In conclusion, diversification is a good strategy because it minimizes risks. However, diversification can present other types of risks because it is difficult to track a large number of companies. To alleviate this problem, investors can invest in large well diversified companies. Consequently, investors remain invested in multiple businesses in different industries that are owned by a smaller number of parent companies. This keeps the benefits of diversification and simplifies keeping track of the investments. For investors interested in diversifying with a few number of stocks, GE, 3M, Honeywell, Dow Chemical, and Siemens AG are good starting points.

Know What You Own

For GE, the recent financial crisis struck a blow, but management took advantage of the market's dip to make strategic bets in energy. If you're a GE investor, you need to understand how these bets could drive this company to become the world's --infrastructure leader--. At the same time, you need to be aware of the threats to GE's portfolio. To help, The Motley Fool offers comprehensive coverage for investors in a premium report on General Electric, in which their Industrials analyst breaks down GE's multiple businesses. You'll find reasons to buy or sell GE, and you'll receive continuing updates as major events unfold during the year. To get started, click here now.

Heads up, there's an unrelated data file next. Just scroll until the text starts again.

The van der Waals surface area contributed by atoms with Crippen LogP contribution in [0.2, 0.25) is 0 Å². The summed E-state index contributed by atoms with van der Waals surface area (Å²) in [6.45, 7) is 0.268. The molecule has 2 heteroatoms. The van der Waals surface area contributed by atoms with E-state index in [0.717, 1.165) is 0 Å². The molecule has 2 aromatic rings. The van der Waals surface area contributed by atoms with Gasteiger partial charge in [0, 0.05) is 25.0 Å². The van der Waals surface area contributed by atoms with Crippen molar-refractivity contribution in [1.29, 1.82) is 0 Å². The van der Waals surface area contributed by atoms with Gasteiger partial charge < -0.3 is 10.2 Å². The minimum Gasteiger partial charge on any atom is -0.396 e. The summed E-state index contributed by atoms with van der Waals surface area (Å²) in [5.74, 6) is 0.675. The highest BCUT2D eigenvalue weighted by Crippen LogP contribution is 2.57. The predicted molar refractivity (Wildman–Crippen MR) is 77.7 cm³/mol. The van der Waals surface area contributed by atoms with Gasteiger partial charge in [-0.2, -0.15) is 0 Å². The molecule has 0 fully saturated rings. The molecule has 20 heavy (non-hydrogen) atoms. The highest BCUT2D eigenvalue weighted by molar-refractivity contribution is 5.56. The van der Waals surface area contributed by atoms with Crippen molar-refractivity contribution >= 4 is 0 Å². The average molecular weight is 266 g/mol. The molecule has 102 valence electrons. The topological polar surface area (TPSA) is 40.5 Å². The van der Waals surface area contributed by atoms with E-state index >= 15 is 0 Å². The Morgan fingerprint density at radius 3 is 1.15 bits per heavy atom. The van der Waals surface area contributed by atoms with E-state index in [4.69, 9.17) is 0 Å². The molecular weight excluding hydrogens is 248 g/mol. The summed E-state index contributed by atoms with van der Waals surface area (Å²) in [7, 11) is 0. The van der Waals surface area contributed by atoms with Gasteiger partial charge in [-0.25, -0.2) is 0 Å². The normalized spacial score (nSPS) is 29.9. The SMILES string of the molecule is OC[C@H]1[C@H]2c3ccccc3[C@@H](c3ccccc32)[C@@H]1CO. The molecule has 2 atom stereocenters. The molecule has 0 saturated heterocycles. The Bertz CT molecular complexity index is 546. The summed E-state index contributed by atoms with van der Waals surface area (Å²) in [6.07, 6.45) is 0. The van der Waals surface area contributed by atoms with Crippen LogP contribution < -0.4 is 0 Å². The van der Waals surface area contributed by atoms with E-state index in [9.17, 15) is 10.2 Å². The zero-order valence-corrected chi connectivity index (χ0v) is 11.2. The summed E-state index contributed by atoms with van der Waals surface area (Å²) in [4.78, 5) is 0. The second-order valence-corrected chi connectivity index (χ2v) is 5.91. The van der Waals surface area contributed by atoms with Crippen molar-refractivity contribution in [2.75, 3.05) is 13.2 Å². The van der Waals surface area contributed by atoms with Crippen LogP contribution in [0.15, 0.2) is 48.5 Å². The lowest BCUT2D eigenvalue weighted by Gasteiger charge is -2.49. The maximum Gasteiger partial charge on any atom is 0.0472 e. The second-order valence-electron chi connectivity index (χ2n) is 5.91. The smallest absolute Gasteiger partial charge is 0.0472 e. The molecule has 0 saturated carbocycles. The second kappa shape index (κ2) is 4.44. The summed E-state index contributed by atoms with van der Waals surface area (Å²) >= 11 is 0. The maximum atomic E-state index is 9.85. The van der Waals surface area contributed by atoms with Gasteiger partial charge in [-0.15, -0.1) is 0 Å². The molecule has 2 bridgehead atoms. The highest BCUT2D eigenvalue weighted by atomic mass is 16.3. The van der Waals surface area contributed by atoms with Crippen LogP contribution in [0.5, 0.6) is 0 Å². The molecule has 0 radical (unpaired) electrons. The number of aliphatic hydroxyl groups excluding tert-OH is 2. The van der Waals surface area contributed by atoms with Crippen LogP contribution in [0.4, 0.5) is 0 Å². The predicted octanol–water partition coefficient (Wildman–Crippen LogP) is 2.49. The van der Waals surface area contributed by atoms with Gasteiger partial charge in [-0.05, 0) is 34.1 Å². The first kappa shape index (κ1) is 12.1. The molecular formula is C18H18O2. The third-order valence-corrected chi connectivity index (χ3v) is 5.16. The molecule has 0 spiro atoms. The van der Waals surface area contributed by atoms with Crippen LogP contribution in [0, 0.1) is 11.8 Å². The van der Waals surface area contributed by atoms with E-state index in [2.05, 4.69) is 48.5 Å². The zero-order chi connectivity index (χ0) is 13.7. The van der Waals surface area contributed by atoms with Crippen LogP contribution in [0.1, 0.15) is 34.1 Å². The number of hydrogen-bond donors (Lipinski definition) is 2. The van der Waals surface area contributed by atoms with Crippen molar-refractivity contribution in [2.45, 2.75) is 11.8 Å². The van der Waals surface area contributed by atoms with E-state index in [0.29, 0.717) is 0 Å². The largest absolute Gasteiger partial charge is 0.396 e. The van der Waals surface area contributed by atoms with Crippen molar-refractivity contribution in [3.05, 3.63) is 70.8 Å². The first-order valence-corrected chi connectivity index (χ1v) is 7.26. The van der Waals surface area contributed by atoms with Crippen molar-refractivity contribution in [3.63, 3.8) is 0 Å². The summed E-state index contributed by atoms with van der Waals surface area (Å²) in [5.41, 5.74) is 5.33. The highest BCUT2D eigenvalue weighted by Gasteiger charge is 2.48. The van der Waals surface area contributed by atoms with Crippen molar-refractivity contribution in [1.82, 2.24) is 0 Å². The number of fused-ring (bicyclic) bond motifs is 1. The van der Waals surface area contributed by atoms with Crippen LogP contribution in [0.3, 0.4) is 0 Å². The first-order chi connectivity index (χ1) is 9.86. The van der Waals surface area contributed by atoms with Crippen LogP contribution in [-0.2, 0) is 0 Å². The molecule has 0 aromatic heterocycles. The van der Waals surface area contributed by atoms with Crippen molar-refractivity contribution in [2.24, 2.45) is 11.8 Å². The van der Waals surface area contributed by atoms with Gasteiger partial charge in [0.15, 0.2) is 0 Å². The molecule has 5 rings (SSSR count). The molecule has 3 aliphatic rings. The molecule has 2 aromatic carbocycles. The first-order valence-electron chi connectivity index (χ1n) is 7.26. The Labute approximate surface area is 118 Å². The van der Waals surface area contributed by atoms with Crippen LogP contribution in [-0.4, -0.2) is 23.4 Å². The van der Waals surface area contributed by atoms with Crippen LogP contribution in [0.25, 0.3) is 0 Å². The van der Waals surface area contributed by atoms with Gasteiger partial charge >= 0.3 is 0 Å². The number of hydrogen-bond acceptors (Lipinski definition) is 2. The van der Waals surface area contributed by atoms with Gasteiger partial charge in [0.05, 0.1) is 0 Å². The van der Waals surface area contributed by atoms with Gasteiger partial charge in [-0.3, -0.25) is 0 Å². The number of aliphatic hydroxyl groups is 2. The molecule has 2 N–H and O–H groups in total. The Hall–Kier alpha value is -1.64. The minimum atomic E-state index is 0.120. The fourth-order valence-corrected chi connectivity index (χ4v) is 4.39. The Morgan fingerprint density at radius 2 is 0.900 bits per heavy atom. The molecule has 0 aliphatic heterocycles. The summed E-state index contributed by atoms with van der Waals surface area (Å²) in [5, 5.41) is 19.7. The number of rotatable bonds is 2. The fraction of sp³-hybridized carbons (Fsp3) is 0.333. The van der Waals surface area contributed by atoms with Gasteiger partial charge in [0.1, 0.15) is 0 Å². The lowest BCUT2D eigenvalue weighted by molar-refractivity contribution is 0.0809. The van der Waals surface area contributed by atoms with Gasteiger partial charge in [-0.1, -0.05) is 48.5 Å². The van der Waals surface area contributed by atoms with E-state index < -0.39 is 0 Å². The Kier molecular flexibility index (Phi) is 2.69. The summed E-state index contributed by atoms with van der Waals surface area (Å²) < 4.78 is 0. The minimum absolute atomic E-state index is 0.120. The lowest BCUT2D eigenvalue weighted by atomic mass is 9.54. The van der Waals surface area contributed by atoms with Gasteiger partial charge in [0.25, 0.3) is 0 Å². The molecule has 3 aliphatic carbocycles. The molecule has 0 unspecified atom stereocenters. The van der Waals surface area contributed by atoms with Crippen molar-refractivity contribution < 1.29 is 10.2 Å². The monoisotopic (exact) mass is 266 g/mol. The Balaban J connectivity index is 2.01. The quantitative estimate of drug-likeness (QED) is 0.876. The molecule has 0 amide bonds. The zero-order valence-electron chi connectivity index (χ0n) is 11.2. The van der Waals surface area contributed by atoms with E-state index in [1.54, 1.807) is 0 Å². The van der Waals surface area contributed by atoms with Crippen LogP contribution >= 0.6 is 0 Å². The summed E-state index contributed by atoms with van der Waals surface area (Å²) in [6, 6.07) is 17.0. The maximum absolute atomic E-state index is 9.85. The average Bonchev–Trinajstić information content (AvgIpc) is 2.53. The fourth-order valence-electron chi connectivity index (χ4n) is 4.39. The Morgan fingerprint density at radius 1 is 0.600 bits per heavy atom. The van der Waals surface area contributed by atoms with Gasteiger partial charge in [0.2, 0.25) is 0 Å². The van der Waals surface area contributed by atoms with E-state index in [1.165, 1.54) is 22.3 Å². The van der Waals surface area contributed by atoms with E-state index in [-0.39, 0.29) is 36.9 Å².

iamgreatness has no positions in the stocks mentioned above. The Motley Fool owns shares of General Electric Company. Motley Fool newsletter services recommend 3M Company. Try any of our Foolish newsletter services free for 30 days. We Fools may not all hold the same opinions, but we all believe that considering a diverse range of insights makes us better investors. The Motley Fool has a disclosure policy.If you have questions about this post or the Fool’s blog network, click here for information.

blog comments powered by Disqus